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Brazil's parliament has released a report on President Bolsonaro's handling of COVID

ARI SHAPIRO, HOST:

Brazil's Senate today released a devastating report into President Jair Bolsonaro's handling of COVID-19. As NPR's Philip Reeves reports, Bolsonaro stands accused of a crime against humanity.

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RENAN CALHEIROS: (Speaking Portuguese).

PHILIP REEVES, BYLINE: Six months ago, these senators were asked to find out how much Bolsonaro and his government contributed to Brazil's COVID disaster. Today, they delivered their answer.

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CALHEIROS: (Speaking Portuguese) President Jair Messias Bolsonaro...

REEVES: Bolsonaro deliberately and frequently encouraged Brazilians to ignore safety precautions, says Senator Renan Calheiros, the inquiry's rapporteur. He's reading a summary of the report.

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CALHEIROS: (Speaking Portuguese).

REEVES: It says the gravest failing by Bolsonaro and his officials was deliberately to delay the purchase of vaccines last year. It accuses him of ignoring medical advice and pursuing herd immunity, of promoting ineffective treatments like hydroxychloroquine, of systematically spreading falsehoods. Had they taken the correct measures, says Calheiros, transmission rates could have been cut by 40%.

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CALHEIROS: (Speaking Portuguese).

REEVES: And by last March, more than 120,000 lives could have been saved. Brazil's registered more than 600,000 COVID-19 deaths. That's more than anywhere except the U.S.

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KATIA SHIRLENE DOS SANTOS: (Speaking Portuguese).

REEVES: The commission of inquiry comprised 11 senators, the majority of them Bolsonaro opponents. They heard from more than 60 witnesses. The most painful testimony came this week from Brazilians mourning loved ones.

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DOS SANTOS: (Speaking Portuguese, crying).

REEVES: Katia Shirlene Dos Santos lost both her parents within weeks of one another. At the morgue, her sister was told by an official to find their father's body herself, she says. It was lost in a sea of body bags.

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DOS SANTOS: (Speaking Portuguese, crying).

REEVES: We only had time for a quick prayer, saying goodbye to the man who taught us everything, she says. Brazil's northern city of Manaus was one of the areas hardest hit. In January, it ran out of oxygen. Patients suffocated in their beds. Mayra Pires Lima is a nurse there. She caught COVID twice. Struggling to breathe through damaged lungs, she returned to the front line.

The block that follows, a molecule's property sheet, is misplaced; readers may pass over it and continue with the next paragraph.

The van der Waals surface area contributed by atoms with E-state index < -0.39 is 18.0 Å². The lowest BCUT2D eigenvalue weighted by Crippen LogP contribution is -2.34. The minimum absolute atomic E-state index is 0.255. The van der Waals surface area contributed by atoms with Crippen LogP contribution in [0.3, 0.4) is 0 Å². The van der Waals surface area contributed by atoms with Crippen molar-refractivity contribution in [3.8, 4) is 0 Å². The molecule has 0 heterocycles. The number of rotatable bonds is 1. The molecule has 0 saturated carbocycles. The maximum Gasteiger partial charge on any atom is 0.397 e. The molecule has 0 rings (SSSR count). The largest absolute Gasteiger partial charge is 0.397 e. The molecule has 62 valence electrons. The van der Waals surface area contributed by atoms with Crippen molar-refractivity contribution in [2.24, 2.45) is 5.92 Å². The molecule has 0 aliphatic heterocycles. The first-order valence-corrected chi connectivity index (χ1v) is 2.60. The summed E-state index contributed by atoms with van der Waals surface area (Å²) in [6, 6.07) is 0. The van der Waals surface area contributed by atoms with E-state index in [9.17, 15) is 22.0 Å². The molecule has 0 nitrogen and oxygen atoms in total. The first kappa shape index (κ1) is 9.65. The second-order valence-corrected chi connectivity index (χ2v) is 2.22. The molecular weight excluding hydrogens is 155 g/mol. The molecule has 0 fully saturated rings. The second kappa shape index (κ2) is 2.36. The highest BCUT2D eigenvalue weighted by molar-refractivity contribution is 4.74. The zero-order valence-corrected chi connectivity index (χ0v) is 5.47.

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MAYRA PIRES LIMA: (Speaking Portuguese).

REEVES: We saw 10 people die every day, she says. That includes her own sister. Now her sister's baby twins have joined Brazil's growing multitude of COVID orphans.

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PIRES LIMA: (Speaking Portuguese).

REEVES: What are we going to do for these children, for these families? - she asks. The inquiry's report calls for Bolsonaro to be indicted for multiple offences. Bolsonaro denies guilt. He's repeatedly argued that shutting down Brazil's economy would do more damage than COVID. Political analyst Thomas Traumann says Bolsonaro is unlikely to be prosecuted, not least because Brazil's chief prosecutor is an ally of the president.

THOMAS TRAUMANN: The public prosecutor is extremely pro-Bolsonaro and has shown no indication that he will process Bolsonaro or any other of the ministers.

REEVES: Yet Traumann believes the inquiry has played a crucial role.

TRAUMANN: This was the most important public investigation done by politicians in the last 15 years in Brazil. I mean, it told the entire story of how President Bolsonaro acted during the pandemic.

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REEVES: Some Brazilians now in mourning hope for something better than just a story.

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DOS SANTOS: (Speaking Portuguese).

REEVES: The pain is great, says Katia Shirlene Dos Santos, the woman who lost her parents. But the desire for justice is greater. Even so, she says, there's really only one way to beat the pandemic.

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DOS SANTOS: (Speaking Portuguese, crying).

REEVES: If you haven't already, take the vaccine, she says. Please, just take the vaccine.

Philip Reeves, NPR News, Rio de Janeiro.

(SOUNDBITE OF RECONDITE'S "LEVO (CLUB EDIT)") Transcript provided by NPR, Copyright NPR.

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